|Linda Greenhouse has reported on the U.S. Supreme Court for 30 years.
Noted legal writer named
journalist-in-residence at Law School
Pulitzer Prize-winning legal writer Linda Greenhouse will return to Yale Law
School in January 2009 as the Knight Distinguished Journalist-in-Residence
and Joseph M. Goldstein Senior Fellow.
In that capacity, she will advise on the framing and development of the new
Yale Law School Law and Media Program (LAMP), teach and participate in various
Law School activities, including the school’s Supreme Court Clinic. She
will also work on her own research about the Supreme Court and constitutional
Greenhouse has covered the U.S. Supreme Court for The New York Times for the
past 30 years, and has received many prizes in journalism, including the Pulitzer
Prize in 1998. Her biography of Justice Harry Blackmun, “Becoming Justice
Blackmun,” was published in 2005 and named a New York Times Book Review
Law School Dean Harold Hongju Koh said, “We are thrilled to welcome Linda
Greenhouse back home to Yale Law School, whose spirit of humanity and excellence
she embodies. For three decades, she has been not only the nation’s most
respected legal journalist, but also the world’s teacher on the complex
workings of the United States Supreme Court. She has the rarest gift for distilling
even the most complex court decisions and doctrines into language that all
readers can understand. And her knowledge of the court is matched only
by her passion for accurate reporting and her fervent commitment to promoting
justice through law.”
A native of Hamden, Connecticut, and a graduate of Hamden High School, Greenhouse
majored in American government at Radcliffe College of Harvard University,
where she was an editor of The Harvard Crimson. Immediately after her graduation
in 1968, she joined The New York Times staff as a news clerk to the renowned
columnist James Reston. In her early reporting career at the Times, she covered
state and local government and served as chief of the newspaper’s legislative
bureau in Albany.
In 1977-1978, the Times sponsored her on a Ford Foundation Fellowship at Yale
Law School, where she earned a Master of Studies in Law degree. She then joined
the newspaper’s Washington bureau as a correspondent covering the Supreme
Court, a beat she has held since then, with the exception of two years covering
Congress during the mid-1980s.
Greenhouse’s many honors include the Goldsmith Career Award for Excellence
in Journalism from the Joan Shorenstein Center on the Press, Politics and Public
Policy at Harvard and the John Chancellor Award for Excellence in Journalism
from the Annenberg School for Communication at the University of Pennsylvania.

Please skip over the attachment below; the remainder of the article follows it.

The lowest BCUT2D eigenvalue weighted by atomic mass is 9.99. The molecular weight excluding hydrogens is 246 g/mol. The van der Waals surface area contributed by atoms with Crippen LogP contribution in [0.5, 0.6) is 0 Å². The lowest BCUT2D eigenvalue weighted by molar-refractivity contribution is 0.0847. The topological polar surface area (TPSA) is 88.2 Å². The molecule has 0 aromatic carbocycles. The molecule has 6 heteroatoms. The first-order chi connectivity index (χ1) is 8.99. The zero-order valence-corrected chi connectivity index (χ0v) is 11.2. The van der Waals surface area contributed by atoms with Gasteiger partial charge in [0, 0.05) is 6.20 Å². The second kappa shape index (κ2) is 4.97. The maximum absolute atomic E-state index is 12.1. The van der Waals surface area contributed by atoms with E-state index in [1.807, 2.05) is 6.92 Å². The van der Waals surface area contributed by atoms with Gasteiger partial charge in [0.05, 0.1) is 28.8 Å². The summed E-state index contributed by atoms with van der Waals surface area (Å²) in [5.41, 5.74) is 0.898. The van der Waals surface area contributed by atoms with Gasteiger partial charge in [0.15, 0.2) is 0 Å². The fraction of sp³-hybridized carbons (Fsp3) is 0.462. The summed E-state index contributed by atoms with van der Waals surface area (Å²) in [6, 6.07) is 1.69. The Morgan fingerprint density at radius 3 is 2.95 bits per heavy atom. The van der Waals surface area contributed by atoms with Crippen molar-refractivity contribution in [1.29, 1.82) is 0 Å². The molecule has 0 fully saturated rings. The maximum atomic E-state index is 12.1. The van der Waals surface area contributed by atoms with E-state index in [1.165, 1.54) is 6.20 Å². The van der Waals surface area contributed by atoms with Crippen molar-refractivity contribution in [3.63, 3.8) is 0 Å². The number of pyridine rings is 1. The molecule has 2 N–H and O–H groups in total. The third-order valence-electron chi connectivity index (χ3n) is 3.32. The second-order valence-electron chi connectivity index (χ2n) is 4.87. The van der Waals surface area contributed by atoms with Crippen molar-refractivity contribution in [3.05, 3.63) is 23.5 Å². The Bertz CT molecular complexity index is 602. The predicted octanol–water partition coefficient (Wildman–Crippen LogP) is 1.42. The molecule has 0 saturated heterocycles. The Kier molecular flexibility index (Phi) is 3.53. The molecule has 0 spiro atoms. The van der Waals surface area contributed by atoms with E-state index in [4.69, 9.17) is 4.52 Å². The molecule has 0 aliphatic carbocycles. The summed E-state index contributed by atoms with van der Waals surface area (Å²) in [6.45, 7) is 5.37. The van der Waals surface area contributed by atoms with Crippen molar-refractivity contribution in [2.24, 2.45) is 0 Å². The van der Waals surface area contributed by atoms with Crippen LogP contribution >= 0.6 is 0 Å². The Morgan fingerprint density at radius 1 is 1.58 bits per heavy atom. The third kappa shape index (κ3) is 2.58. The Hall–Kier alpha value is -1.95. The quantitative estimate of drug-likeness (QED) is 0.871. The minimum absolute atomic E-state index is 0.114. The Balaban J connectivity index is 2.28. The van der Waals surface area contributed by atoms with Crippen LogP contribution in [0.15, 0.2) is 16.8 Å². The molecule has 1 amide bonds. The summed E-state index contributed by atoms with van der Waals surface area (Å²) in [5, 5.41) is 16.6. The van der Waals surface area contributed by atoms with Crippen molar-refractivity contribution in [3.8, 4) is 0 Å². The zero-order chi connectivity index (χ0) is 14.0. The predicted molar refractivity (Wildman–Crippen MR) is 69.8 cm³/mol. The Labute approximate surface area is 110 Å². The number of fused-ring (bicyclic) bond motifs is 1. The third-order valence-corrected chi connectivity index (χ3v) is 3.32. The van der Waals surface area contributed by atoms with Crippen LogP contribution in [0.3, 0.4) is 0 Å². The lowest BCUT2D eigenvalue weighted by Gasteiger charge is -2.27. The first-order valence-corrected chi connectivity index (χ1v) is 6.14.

She received the Carey McWilliams Award from the American Political Science
Association in 2002 for “major contributions to our understanding of
politics” and the 2005 Henry Allen Moe Prize for writing in the humanities
and jurisprudence from the American Philosophical Society. Along with Anthony
Lewis, she is one of two non-lawyer honorary members of the American Law Institute,
which awarded her its Henry J. Friendly Medal for contributions to the law.
She received the Yale Law School Association’s Award of Merit in 2007.
Greenhouse is a fellow of the American Academy of Arts and Sciences and a member
of the American Philosophical Society. During the 2004 and 2005 academic years,
she was a Phi Beta Kappa Visiting Scholar, lecturing at colleges and universities
around the country. She is a former member of the Yale Law School Fund board
and serves on the advisory council of the Radcliffe Institute’s Schlesinger
Library on the History of Women in America.
LAMP at the Yale Law School is supported by an earlier challenge grant from
the John S. and James L. Knight Foundation. The program seeks to build upon
the Law School’s longstanding focus on the intersection of law, media
and journalism. LAMP is directed toward Yale Law School students who plan to
be journalists, advocates for journalists, policymakers or leaders in the media
industry; working journalists who seek a deeper understanding of law, media
and policy; and scholars who study cutting-edge issues of law and media. The
LAMP co-directors are Professors Jack Balkin and Robert Post. The Law
School also offers the degree of Master of Studies in Law (M.S.L.), a
one-year program for journalists seeking an immersion in legal thinking to
better educate themselves and their audiences upon their return to working
in the media.
Other Yale Law graduates who have combined law and the media in their work
include Constitutional Law expert Floyd Abrams (1959) of Cahill Gordon, Emily
Bazelon (2000) of Slate, Steven Brill (1975) of The American Lawyer and Brill’s
Content, former FCC Commissioners Reed Hundt (1974) and William Kennard (1981),
Jeff Greenfield (1967) of CBS News; Adam Liptak (1988) of The New York Times
and Jeffrey Rosen (1991) of The New Republic.
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